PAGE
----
Akron mother fatally hits son with her car while dropping him off at school
A driver in Akron fatally struck her 5-year-old son when he ran in front of her vehicle as she was dropping him off for school. The boy was hit Tuesday morning outside Saint Francis de Sales School in Coventry. The Summit County Sheriff's Office says the boy, whose name has not been released, died at the scene. The mother is not expected to face charges.
Charges related to attempted flag burning at RNC are dismissed
A Cleveland judge has dismissed charges remaining against a dozen protesters arrested last year for trying to burn an American flag outside the Republican National Convention. Judge Charles Patton ruled that the 12 defendants were engaging in constitutionally protected speech. Gregory Johnson, whose 1984 Supreme Court case Texas v. Johnson ensured the right to burn the flag in protest, tried to burn a flag last July in Cleveland, but he and 17 other protesters were immediately swarmed by police and arrested. Charges against Johnson and other defendants were previously dropped.
Akron's 3-1-1 hotline moves online
The city of Akron has unveiled a new website for its non-emergency hotline. The 3-1-1 action center lets residents voice concerns and send requests to the mayor’s office. The new mobile-friendly website includes a geolocation feature that lets residents submit complaints about specific locations without an address. In a release, Mayor Dan Horrigan said the hotline’s move to the internet is a needed upgrade. Residents can still use the regular phone hotline during business hours.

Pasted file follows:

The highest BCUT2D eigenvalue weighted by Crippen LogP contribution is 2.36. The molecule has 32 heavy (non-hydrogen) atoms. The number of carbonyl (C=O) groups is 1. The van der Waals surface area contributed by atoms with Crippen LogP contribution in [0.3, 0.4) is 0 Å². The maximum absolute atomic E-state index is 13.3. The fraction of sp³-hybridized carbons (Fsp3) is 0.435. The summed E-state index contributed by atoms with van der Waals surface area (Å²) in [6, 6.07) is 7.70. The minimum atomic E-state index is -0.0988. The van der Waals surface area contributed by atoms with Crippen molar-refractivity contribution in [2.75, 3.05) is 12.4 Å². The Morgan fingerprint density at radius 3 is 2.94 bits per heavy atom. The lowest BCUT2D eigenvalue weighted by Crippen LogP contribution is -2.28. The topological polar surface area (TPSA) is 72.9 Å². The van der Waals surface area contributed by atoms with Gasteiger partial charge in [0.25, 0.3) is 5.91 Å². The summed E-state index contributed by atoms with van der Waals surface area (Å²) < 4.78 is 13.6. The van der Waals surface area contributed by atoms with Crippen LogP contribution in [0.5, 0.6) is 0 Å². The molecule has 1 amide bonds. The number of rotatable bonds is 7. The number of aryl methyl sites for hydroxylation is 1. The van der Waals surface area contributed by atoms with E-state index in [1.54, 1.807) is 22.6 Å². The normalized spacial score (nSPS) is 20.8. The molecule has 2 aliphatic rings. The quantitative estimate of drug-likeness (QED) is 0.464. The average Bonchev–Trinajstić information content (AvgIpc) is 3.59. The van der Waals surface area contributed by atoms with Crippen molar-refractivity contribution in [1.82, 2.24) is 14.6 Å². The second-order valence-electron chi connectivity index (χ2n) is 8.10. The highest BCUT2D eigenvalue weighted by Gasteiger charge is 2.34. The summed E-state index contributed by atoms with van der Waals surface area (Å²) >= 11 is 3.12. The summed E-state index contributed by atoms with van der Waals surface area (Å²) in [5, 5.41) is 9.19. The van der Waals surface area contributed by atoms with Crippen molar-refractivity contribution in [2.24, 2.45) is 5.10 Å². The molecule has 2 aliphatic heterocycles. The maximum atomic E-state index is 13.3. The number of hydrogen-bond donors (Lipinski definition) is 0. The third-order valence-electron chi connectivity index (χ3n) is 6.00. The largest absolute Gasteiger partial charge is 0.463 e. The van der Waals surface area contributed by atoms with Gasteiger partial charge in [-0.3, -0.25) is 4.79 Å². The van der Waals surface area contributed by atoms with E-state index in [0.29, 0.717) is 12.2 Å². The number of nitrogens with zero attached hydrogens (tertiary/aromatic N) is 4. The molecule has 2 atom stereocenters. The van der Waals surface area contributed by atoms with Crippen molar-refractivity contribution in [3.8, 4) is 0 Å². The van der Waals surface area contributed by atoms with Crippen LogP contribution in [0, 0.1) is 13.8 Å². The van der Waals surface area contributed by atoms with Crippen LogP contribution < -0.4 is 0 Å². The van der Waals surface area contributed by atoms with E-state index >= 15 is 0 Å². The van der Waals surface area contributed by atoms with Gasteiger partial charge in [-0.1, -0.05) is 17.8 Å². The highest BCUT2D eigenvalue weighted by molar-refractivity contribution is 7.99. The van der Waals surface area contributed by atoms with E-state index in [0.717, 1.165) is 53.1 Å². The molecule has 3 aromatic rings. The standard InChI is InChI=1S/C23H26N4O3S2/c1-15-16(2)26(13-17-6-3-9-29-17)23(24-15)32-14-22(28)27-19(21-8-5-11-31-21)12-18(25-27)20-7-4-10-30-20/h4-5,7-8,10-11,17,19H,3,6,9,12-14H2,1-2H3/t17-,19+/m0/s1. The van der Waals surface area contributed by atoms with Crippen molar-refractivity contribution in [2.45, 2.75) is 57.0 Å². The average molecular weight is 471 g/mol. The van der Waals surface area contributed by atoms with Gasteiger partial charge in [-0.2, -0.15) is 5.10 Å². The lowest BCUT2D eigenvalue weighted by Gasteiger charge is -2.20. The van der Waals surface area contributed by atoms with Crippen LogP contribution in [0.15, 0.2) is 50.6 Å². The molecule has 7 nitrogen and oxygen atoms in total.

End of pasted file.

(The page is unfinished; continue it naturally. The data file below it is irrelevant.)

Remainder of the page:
Calling hours for slain Trumbull County officer to be held this weekend
Calling hours for a slain Trumbull County policeman are scheduled for Saturday at Youngstown’s Covelli Centre arena, followed by a Sunday funeral at his nearby Youngstown State alma mater. Officer Justin Leo was shot last Saturday while responding to a domestic disturbance at a home in Girard. Another officer who was with Leo killed the suspected shooter, Jason Marble, who lived at the home.
Akron Art Museum gets funding to continue Free Thursdays
The Akron Art Museum has received a $1.1 million donation from The J.M. Smucker Co. to support the museum’s endowment and Free Thursdays program. Through the support the museum has offered free admission to its galleries on Thursdays with extended hours and membership discounts since 2013.